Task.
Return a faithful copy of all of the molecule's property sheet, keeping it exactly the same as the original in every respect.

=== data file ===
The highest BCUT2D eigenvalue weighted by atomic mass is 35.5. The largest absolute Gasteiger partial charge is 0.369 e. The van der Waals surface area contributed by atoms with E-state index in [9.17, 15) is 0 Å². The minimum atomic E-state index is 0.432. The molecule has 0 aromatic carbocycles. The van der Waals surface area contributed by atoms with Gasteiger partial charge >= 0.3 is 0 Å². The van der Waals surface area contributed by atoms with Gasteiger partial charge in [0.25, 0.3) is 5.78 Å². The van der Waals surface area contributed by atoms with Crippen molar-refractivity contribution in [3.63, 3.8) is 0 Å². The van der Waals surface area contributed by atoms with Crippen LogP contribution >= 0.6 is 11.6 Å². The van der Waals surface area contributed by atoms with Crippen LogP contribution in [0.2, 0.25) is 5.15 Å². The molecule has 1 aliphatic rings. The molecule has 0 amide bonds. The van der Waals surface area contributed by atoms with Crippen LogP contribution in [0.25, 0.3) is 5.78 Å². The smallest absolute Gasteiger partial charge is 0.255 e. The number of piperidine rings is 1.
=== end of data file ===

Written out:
The highest BCUT2D eigenvalue weighted by atomic mass is 35.5. The largest absolute Gasteiger partial charge is 0.369 e. The van der Waals surface area contributed by atoms with E-state index in [9.17, 15) is 0 Å². The minimum atomic E-state index is 0.432. The molecule has 0 aromatic carbocycles. The van der Waals surface area contributed by atoms with Gasteiger partial charge >= 0.3 is 0 Å². The van der Waals surface area contributed by atoms with Gasteiger partial charge in [0.25, 0.3) is 5.78 Å². The van der Waals surface area contributed by atoms with Crippen molar-refractivity contribution in [3.63, 3.8) is 0 Å². The van der Waals surface area contributed by atoms with Crippen LogP contribution >= 0.6 is 11.6 Å². The van der Waals surface area contributed by atoms with Crippen LogP contribution in [0.2, 0.25) is 5.15 Å². The molecule has 1 aliphatic rings. The molecule has 0 amide bonds. The van der Waals surface area contributed by atoms with Crippen LogP contribution in [0.25, 0.3) is 5.78 Å². The smallest absolute Gasteiger partial charge is 0.255 e. The number of piperidine rings is 1.